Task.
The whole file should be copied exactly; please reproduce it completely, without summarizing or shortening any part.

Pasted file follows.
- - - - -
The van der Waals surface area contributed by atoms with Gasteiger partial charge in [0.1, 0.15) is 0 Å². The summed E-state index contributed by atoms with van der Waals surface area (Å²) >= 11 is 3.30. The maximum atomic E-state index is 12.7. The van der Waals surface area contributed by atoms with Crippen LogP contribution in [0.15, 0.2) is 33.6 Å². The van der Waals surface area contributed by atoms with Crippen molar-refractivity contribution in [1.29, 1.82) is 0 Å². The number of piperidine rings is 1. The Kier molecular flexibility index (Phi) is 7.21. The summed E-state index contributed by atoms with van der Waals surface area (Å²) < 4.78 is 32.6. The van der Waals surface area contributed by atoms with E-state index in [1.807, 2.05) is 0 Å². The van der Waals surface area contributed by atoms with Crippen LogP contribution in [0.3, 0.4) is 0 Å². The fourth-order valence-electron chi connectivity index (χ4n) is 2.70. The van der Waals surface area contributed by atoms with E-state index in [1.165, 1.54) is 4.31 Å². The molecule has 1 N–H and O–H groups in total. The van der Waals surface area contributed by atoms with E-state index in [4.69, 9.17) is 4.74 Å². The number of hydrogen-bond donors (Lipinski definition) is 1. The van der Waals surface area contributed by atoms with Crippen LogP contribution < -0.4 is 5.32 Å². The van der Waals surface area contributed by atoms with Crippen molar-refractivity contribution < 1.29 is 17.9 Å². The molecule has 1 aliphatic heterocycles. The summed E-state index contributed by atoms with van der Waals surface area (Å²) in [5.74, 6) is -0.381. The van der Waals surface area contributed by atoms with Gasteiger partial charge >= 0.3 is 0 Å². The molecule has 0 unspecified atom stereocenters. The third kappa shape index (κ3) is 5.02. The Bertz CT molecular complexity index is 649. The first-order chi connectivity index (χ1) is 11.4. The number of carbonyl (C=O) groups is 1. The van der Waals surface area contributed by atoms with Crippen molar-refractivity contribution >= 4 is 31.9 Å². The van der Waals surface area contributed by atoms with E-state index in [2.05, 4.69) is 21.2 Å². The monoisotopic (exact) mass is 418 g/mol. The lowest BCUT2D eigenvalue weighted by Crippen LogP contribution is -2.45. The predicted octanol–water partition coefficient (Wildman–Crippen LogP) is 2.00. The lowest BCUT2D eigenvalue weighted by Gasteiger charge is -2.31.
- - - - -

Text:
The van der Waals surface area contributed by atoms with Gasteiger partial charge in [0.1, 0.15) is 0 Å². The summed E-state index contributed by atoms with van der Waals surface area (Å²) >= 11 is 3.30. The maximum atomic E-state index is 12.7. The van der Waals surface area contributed by atoms with Crippen LogP contribution in [0.15, 0.2) is 33.6 Å². The van der Waals surface area contributed by atoms with Crippen molar-refractivity contribution in [1.29, 1.82) is 0 Å². The number of piperidine rings is 1. The Kier molecular flexibility index (Phi) is 7.21. The summed E-state index contributed by atoms with van der Waals surface area (Å²) < 4.78 is 32.6. The van der Waals surface area contributed by atoms with E-state index in [1.807, 2.05) is 0 Å². The van der Waals surface area contributed by atoms with Crippen LogP contribution in [0.3, 0.4) is 0 Å². The fourth-order valence-electron chi connectivity index (χ4n) is 2.70. The van der Waals surface area contributed by atoms with E-state index in [1.165, 1.54) is 4.31 Å². The molecule has 1 N–H and O–H groups in total. The van der Waals surface area contributed by atoms with E-state index in [4.69, 9.17) is 4.74 Å². The number of hydrogen-bond donors (Lipinski definition) is 1. The van der Waals surface area contributed by atoms with Crippen LogP contribution < -0.4 is 5.32 Å². The van der Waals surface area contributed by atoms with Crippen molar-refractivity contribution < 1.29 is 17.9 Å². The molecule has 1 aliphatic heterocycles. The summed E-state index contributed by atoms with van der Waals surface area (Å²) in [5.74, 6) is -0.381. The van der Waals surface area contributed by atoms with Gasteiger partial charge >= 0.3 is 0 Å². The molecule has 0 unspecified atom stereocenters. The third kappa shape index (κ3) is 5.02. The Bertz CT molecular complexity index is 649. The first-order chi connectivity index (χ1) is 11.4. The number of carbonyl (C=O) groups is 1. The van der Waals surface area contributed by atoms with Crippen molar-refractivity contribution >= 4 is 31.9 Å². The van der Waals surface area contributed by atoms with E-state index in [2.05, 4.69) is 21.2 Å². The monoisotopic (exact) mass is 418 g/mol. The lowest BCUT2D eigenvalue weighted by Crippen LogP contribution is -2.45. The predicted octanol–water partition coefficient (Wildman–Crippen LogP) is 2.00. The lowest BCUT2D eigenvalue weighted by Gasteiger charge is -2.31.